The impressive Galata Tower, 67m (220ft) high and built by the Crusaders in 1348, today stands in the centre of modern Istanbul. The current conical roof was restored after damages in the mid 1960s.

All fortification walls and those of the towers are of 6 to 7m (19 to 23ft) thickness, corresponding to the needs created by the recent development of cannon technology. So, the width of the walls at Rumeli Hisarı was thrice that of the walls of Constantinople, which was 2.5 meters (8.2 ft).

Section of the thick and strongly-built curtain walls (after restoration).

The three huge towers, a major and typical element of Ottoman fortifications, in conjunction with the innovative emplacements for defensive cannons and the thick walls protecting the fortress against enemy guns, turned Rumeli Hisarı into a highly protected stronghold. This distinguishes it from the simpler and more old-fashioned Ottoman fortifications in the Balkans peninsula (e.g. in Albania, at Edirne and in Thrace).

Within half a century, the Ottomans had developed the best and most massive cannons of their time: the new castle with its strong walls was to be used as the base point for Ottoman offensive attacks, whilst the cannon ball technology of the period proved too ineffective to destroy walls of such thickness.

Plan of the Venetian Bastion Fortress of the city of Chania on Crete, 1536.

The introduction of gunpowder and the spread of artillery in the second half of the 15th century created a revolution in all aspects of defensive and offensive warfare, affecting both weapons and fortifications. Clearly, the Republic of Venice and its expert architects and engineers played a leading role in the evolution of military defence architecture, especially in the Aegean. They introduced several innovations by adding new defensive structures to existing forts, widening the moats, increasing the thickness of the walls and of the wall-walks for the placement and movement of cannons. Thus, during the 16th century, the Venetians completely changed the preceding medieval castles by introducing strong, squat and angular bastions with several projections and sloping walls based on the system of “side-fire”- aiming to leave attackers exposed and unprotected.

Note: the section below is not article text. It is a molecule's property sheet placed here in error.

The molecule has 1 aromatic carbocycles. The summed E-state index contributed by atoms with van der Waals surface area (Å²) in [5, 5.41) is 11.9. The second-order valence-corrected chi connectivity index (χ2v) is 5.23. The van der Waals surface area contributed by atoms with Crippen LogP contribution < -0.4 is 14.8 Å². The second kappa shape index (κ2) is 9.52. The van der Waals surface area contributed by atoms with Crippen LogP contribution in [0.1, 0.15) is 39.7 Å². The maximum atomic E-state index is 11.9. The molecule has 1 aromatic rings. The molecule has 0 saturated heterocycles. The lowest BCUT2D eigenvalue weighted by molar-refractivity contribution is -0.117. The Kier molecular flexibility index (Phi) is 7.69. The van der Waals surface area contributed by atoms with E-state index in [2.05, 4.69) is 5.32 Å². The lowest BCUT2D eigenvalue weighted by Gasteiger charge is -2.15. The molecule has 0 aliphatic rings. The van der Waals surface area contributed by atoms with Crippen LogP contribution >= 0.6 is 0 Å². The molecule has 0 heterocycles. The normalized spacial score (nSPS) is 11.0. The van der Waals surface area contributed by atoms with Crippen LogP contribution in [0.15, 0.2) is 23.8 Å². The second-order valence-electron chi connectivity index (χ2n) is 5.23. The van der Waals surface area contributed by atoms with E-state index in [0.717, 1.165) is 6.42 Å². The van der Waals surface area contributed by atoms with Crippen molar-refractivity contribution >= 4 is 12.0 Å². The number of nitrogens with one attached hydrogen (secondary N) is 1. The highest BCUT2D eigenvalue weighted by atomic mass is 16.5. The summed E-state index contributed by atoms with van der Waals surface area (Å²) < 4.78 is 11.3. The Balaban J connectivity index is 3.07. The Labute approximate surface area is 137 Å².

The wide moat and part of the 'bastion system' of the Fortress of Rhodes (16th century), finally besieged and conquered by the Turks in 1522.

The Ottomans were never as advanced as the Venetians and other Europeans in regard to their defensive architecture – thus, they suffered several defeats by the Venetians and the Knights of Rhodes, until they finally came to besiege their fortified cities. However, the situation at Constantinople in 1453 was different: here, the Ottomans had the upper hand in terms of both attack and defense. Their dominance in both regards was beyond question and moreover, the recovery of the Byzantine Empire was beyond the achievable or imaginable by this time - as we shall see.

It's the economy, stupid – Byzantine decline, Ottoman apogee and the giant bombards

Of course, such superiority should be seen in context the state of instability and crisis prevailing in Europe during the 14th century: general economic and trade issues, the Venetian-Genoese quarrels, the emergence of new trading centres in Egypt and, last but not least, the extensive monetary crisis of the Byzantine Empire.

Ankara Castle, where the 1402 catastrophic battle against the Timurid Empire halted the Ottomans' plans to besiege Constantinople - for a while.

For several scholars, the real final blow to Byzantium was caused long before 1453, namely by the Fourth Crusade of 1204. During that event, the empire’s treasuries had been plundered, so that in spite of the recapture of Constantinople by the Byzantines in 1261, the Byzantine state was never able to recover. As a matter of fact, many political and financial problems continued to torment Byzantium even after 1261. From the middle of the 14th century until the final sack and collapse in 1453, civil wars, the plague and demographic issues, high taxation and a series of chronically misguided geopolitical and economic measures disrupted the formerly balanced fiscal cycle of the empire. The accumulation of Byzantine capital in the hands of major landowners and few private individuals had further adverse effects, since a great part of it was invested in Italian trade companies and institutions. Additionally, the financial importance and prestige of Constantinople was challenged harshly and decisively by the Ottoman expansion in the Balkans and Asia Minor and the consequent long-term recalibration of trade networks in the Eastern Mediterranean.

Under these circumstances, the fall of Constantinople was only a matter of time. The mid-15th century was the appropriate time for the ascendant Ottoman power to enter the city and provide a suitable capital for its new Empire. Mehmed II was clearly the key figure of his period, not only because he changed the Ottoman Sultanate into an Empire, but also because he transformed the previously prevalent lightly armoured cavalry into a centralized armed force with several different infantry corps. His leadership along with the excellent military machine that he created and the capacities of the new artillery batteries devastated the walls of Constantinople and likewise the moral of the Byzantines. We know that one of the most important deficiencies of the earlier unsuccessful Ottoman siege of Constantinople (1422) had been a lack of heavy cannons. To this extent, the new huge cannons, those giant bombards, were among the big winners of the final 1453 siege.